My first bitch with the story is how long it takes to get going. The books is a little over 500 pages and a good 120 of those pages are dedicated to Danny wandering around aimlessly drinking himself into oblivion while fighting memories and worries of being like his father. I get alcoholism is important to the author (his own chemical dependency issues spawned part of the original Shining's story) but after a while it got to be redundant. Life sucks, I can't stop drinking, I hate my father, I hate my shining, and now I'm clean. Once Abra and the True Knot get introduced, the alcoholism takes a back seat yet is always present, which I found to work much better with the story. It's just a shame it took so long to get there. I will spoil one thing and say Danny is Dr. Sleep, and then in the next breath assure you it does nothing to ruin anything about the story. Danny earns the title from his gift of helping the dying pass on without pain, as if falling asleep. I'd much rather have seen King explore Danny's life as Dr. Sleep rather than focus most of the back story on the drinking. The name you ultimately decide for your book shouldn't be a secondary event mostly unused or forgotten in the story. Then again far be it from me to lecture a 50 time best seller on how best to name his book.

My second bitch is with Abra. I enjoy her character, I do. I like that she's a little arrogant badass who knows she's a badass, and often in response to the psychic battles with Rose, the True Knot's leader, she gives one liners I found myself wanting to say when imagining the scene in my head. My problem is, similar to with Danny's battle with alcoholism, it feels like forever and a day before her story got started. Part of the reason is to show off the strength of her powers, sure, but it takes a very long time (like page 250) before she and Danny actually meet up to talk about what's happening. With story happening so much farther behind the characters it often felt like plot elements fell into place rather than occurred naturally. The most obvious instance of this (and I won't reveal what exactly it is for those who want to read it) is toward the end when the very nature of Danny and Abra’s relationship is revealed. Like much of the flack 'Machine for Pigs' received, the book came across as a 'press W' style game, moving from point A to point B for the sake of only furthering the plot. Nothing felt accomplished by the character’s actions.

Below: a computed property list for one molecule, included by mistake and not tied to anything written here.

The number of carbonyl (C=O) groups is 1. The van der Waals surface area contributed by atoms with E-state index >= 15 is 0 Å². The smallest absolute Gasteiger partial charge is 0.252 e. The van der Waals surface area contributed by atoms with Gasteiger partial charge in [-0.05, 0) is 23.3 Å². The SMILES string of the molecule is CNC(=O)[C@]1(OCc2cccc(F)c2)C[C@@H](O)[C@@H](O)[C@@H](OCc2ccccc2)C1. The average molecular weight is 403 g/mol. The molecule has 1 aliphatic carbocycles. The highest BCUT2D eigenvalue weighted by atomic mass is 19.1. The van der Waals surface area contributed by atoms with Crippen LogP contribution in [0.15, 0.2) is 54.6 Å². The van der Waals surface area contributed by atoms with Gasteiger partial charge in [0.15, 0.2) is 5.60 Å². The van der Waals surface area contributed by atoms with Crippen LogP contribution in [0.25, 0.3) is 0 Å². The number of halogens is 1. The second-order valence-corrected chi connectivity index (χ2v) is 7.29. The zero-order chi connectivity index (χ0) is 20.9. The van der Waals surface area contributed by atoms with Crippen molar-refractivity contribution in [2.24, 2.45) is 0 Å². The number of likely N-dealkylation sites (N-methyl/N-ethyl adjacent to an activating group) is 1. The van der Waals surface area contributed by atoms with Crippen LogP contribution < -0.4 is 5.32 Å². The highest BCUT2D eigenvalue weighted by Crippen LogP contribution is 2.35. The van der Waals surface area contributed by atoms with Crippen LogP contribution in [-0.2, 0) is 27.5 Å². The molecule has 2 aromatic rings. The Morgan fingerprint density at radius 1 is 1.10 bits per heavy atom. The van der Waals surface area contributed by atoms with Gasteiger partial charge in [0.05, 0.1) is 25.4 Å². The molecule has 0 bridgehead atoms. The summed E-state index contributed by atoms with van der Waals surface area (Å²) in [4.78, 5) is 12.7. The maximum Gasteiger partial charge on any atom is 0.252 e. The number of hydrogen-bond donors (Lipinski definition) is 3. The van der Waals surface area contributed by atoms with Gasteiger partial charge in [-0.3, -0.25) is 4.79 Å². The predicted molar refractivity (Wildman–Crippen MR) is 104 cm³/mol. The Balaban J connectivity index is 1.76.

The good news is once the story got going it did a good job of drawing me in. The relationships among the various characters flowed well together, and the explanation of how the various shining powers worked made sense in their own weird way. Abra wasn't the usual annoying sidekick that detracts more than adds, and it was a nice touch having the good guys actually outsmarting the bad guys for much of the story. The horror elements are a bit sparse though. There's one well done torture scene of 'the baseball boy' and a few spooky happenings with the ghosts, but overall it isn't anywhere near as terrifying as The Shining. That's fine though, because Dr. Sleep in its own right gets enough right to still be an engaging story if you have the patience to get through nearly half the book as back story. Rose and her True Knot make decent adversaries, yet more could've been done to illustrate their transcendence of humanity in something over than gross arrogance. Especially since the way they run their society differs very little from the rubes (humans) they so often mock.

Overall Dr. Sleep will, if it hasn't already, march its way to the number one spot on the New York Times Best Sellers list. The story I think does a good job of showing King still has it in him to tell a good story, though it doesn't add anything earth shattering to his already impressive legacy. If you are a fan of King's work it's one I believe you will enjoy and won't tarnish the fond memories of discovering and walking the halls of the Overlook. There is also a certain cameo towards the end I thought was a nice touch to truly finish out the story of Danny Torrance, and I believe is the true moment of personal resurrection and forgiveness he strives to find for much of the book. But I'll leave you to discover that for yourself.

Until next time, dear reader....
"Long is the way, and hard, that out of hell leads up to light."